NOVEMBER 1, 1999 VOLUME 7, NUMBER 18
Two programs—Medicare and Medicaid—provide the majority of acute medical and long-term nursing care for America’s senior citizens. In fact, those two programs provide over one third of all medical care for Americans of all ages. With the total cost of those two programs approaching $400 billion per year, efforts have intensified to cut the cost of medical care for the poor and elderly.
Health care rhetoric frequently focuses on fraud in the Medicare and Medicaid programs. Estimates of the extent and cost of fraud are difficult to come by, but range as high as $33 billion per year (see, for example, the National Center for Policy Analysis website at www.ncpa.org/health/pdh5.html).
In response to concerns about fraud in federal health care programs, the Administration in 1995 announced the formation of a program to find and eliminate fraud. Named “Operation Restore Trust,” the initiative claimed almost $25 million in returned program dollars in its first year of operation. Originally focused on the five most populous states, the program was soon expanded into smaller states, including Arizona. Other states and agencies have also begun concerted anti-fraud efforts.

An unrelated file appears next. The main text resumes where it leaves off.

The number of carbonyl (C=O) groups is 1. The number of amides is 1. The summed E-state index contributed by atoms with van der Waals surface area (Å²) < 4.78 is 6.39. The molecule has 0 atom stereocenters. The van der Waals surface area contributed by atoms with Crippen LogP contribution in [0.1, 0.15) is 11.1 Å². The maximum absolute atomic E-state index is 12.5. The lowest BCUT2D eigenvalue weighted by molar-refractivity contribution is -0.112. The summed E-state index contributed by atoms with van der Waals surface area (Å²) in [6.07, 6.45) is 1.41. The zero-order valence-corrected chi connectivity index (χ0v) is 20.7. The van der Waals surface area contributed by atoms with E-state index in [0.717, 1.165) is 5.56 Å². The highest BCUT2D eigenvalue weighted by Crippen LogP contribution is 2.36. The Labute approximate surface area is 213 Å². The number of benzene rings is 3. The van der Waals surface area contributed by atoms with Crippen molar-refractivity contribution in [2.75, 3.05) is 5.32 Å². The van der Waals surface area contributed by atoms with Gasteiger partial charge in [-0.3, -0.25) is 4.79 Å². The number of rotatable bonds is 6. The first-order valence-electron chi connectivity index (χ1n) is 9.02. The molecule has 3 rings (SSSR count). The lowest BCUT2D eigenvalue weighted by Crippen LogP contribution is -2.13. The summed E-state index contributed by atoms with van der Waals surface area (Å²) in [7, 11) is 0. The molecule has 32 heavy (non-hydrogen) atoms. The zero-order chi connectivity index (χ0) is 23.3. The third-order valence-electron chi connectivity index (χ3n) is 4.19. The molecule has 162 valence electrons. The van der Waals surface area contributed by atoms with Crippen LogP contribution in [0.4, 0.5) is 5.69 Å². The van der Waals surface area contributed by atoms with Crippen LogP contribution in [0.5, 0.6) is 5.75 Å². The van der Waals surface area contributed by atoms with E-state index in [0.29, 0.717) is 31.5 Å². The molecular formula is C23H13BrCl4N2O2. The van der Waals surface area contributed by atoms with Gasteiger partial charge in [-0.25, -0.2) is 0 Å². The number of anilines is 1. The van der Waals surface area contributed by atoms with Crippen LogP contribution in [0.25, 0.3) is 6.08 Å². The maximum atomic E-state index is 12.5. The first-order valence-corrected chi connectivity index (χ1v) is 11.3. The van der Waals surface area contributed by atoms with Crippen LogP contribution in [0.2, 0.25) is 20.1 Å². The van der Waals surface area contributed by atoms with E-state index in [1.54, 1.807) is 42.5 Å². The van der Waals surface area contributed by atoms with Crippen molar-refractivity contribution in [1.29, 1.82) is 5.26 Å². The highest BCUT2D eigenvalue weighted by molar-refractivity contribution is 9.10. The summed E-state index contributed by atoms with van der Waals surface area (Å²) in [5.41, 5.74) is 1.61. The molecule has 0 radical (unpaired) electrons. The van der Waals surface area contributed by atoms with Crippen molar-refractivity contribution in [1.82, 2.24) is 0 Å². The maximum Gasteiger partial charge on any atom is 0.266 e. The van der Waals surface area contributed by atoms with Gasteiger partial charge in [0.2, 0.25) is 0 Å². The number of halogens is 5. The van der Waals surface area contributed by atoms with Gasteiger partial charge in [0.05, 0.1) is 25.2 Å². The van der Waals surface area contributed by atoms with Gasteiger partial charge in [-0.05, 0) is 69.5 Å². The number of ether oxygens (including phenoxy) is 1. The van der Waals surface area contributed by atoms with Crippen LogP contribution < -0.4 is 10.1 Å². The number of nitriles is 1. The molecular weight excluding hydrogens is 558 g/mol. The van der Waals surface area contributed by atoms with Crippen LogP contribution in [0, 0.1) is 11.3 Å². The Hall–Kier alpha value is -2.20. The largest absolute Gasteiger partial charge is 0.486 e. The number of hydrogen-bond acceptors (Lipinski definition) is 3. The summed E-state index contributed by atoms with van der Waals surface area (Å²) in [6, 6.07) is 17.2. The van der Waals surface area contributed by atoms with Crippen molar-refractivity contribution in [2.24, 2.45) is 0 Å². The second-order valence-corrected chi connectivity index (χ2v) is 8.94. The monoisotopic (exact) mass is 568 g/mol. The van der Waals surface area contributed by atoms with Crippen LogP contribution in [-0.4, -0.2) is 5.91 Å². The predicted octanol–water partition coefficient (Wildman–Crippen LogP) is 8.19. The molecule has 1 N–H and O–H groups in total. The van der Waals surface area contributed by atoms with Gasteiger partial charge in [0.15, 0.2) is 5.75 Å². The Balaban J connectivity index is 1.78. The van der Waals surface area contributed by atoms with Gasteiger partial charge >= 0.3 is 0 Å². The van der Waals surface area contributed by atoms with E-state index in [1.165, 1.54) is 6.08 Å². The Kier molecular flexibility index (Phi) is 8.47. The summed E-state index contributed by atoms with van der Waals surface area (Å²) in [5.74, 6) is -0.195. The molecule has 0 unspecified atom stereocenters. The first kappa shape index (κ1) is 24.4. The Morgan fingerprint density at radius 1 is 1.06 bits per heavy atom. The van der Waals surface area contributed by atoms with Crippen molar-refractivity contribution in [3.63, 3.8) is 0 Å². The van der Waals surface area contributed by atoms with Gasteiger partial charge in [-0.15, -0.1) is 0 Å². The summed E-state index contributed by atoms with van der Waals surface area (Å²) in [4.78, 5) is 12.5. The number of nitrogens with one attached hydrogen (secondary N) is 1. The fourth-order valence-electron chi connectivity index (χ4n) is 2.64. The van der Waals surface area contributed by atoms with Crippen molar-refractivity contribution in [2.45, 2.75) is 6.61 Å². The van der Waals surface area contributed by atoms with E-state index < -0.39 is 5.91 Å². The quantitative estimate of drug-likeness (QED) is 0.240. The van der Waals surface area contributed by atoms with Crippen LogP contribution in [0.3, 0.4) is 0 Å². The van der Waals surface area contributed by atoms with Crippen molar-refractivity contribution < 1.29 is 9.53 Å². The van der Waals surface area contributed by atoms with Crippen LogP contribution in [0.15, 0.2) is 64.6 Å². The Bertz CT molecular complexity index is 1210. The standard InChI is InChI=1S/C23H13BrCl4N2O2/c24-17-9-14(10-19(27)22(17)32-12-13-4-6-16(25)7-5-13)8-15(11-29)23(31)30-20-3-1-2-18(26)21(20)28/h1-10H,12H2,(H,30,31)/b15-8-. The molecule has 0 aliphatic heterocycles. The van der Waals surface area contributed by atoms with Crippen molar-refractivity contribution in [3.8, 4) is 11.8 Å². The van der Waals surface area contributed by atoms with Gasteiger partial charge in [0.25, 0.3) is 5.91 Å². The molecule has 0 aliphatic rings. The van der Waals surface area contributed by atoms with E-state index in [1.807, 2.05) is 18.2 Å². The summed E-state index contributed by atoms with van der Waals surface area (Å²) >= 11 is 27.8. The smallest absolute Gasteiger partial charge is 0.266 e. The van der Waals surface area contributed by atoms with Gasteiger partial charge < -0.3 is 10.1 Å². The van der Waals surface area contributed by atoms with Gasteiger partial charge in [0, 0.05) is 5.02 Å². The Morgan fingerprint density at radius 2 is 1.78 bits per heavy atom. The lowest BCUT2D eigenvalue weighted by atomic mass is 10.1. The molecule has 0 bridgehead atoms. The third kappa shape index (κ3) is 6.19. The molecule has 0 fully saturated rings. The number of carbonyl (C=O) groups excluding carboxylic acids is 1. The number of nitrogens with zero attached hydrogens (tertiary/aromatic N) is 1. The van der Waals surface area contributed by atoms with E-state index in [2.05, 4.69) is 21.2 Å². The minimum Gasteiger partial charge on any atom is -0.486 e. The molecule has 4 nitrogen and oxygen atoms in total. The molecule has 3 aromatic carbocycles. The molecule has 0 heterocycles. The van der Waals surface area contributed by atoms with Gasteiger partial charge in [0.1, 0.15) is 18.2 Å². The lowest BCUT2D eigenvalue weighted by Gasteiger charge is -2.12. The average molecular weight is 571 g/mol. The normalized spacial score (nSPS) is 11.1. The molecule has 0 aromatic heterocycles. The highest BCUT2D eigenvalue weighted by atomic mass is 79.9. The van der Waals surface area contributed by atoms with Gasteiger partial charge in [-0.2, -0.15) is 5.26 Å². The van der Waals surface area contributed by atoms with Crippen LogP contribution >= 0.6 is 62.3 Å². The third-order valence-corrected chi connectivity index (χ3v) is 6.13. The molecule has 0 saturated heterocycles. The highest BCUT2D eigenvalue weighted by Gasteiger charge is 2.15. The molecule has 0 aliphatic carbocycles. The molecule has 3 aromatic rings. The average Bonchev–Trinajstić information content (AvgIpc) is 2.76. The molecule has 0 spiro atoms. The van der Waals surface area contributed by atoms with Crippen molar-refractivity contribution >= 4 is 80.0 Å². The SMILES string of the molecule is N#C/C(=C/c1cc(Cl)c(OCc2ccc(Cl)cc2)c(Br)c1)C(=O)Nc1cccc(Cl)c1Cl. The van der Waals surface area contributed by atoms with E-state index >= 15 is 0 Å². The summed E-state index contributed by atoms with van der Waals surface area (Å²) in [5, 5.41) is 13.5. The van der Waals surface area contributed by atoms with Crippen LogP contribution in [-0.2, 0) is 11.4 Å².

The State of New Mexico, for example, recovered almost $2 million over a six-year period from a program focusing on criminal investigations and prosecutions. A single nursing home prosecution in 1997 returned over $100,000.
Much of the fraud uncovered by federal and state investigators is subtle. Earlier this year, for example, federal prosecutors in Florida indicted Jack Campo and five other men for allegedly participating in an illegal “kickback” scheme. Doctors are accused of accepting fees for referring patients for unnecessary tests and procedures; the total loss from the actions of the defendants is alleged to be over $1 million.
Fraud in Medicare and Medicaid is not always subtle. Operation Restore Trust has unearthed instances such as a van service billing $62,000 to transport a single patient 240 times in a sixteen-month period. In another case, a single psychiatrist billed an average of 26 sessions per day, each lasting 45 to 50 minutes.
This year, Operation Restore Trust will turn its focus to fraud in nursing home care. Four years of publicity and prosecutions may have caught some of the most flagrant instances of abuse, and deterred others who now fear the possibility of public exposure and prosecution.
For more information on fraud in the Medicare and Medicaid programs, visit the Health Care Financing Administration’s internet website at www.hcfa.gov/medicaid/mbfraud.htm or the Administration on Aging’s site at pr.aoa.dhhs.gov/ort/ (the AoA is a division of the Department of Health and Human Services).